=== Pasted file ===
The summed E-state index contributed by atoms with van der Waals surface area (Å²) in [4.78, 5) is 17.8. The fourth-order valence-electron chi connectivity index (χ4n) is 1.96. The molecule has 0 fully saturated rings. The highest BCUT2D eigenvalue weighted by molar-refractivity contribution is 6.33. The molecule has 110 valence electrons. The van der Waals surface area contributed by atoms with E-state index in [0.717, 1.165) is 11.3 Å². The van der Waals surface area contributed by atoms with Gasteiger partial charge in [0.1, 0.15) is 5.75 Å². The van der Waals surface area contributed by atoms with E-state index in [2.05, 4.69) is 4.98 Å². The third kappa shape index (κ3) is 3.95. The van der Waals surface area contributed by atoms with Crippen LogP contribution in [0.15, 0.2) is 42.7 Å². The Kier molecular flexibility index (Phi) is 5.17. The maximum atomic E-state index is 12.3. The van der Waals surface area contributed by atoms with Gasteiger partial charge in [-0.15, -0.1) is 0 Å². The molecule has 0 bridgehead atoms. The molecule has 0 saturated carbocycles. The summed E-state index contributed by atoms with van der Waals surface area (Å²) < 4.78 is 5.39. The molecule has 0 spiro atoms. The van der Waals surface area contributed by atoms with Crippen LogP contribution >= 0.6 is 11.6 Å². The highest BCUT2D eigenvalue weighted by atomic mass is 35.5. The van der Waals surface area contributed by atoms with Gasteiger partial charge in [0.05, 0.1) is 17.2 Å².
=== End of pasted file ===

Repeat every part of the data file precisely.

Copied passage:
The summed E-state index contributed by atoms with van der Waals surface area (Å²) in [4.78, 5) is 17.8. The fourth-order valence-electron chi connectivity index (χ4n) is 1.96. The molecule has 0 fully saturated rings. The highest BCUT2D eigenvalue weighted by molar-refractivity contribution is 6.33. The molecule has 110 valence electrons. The van der Waals surface area contributed by atoms with E-state index in [0.717, 1.165) is 11.3 Å². The van der Waals surface area contributed by atoms with Gasteiger partial charge in [0.1, 0.15) is 5.75 Å². The van der Waals surface area contributed by atoms with E-state index in [2.05, 4.69) is 4.98 Å². The third kappa shape index (κ3) is 3.95. The van der Waals surface area contributed by atoms with Crippen LogP contribution in [0.15, 0.2) is 42.7 Å². The Kier molecular flexibility index (Phi) is 5.17. The maximum atomic E-state index is 12.3. The van der Waals surface area contributed by atoms with Gasteiger partial charge in [-0.15, -0.1) is 0 Å². The molecule has 0 bridgehead atoms. The molecule has 0 saturated carbocycles. The summed E-state index contributed by atoms with van der Waals surface area (Å²) < 4.78 is 5.39. The molecule has 0 spiro atoms. The van der Waals surface area contributed by atoms with Crippen LogP contribution >= 0.6 is 11.6 Å². The highest BCUT2D eigenvalue weighted by atomic mass is 35.5. The van der Waals surface area contributed by atoms with Gasteiger partial charge in [0.05, 0.1) is 17.2 Å².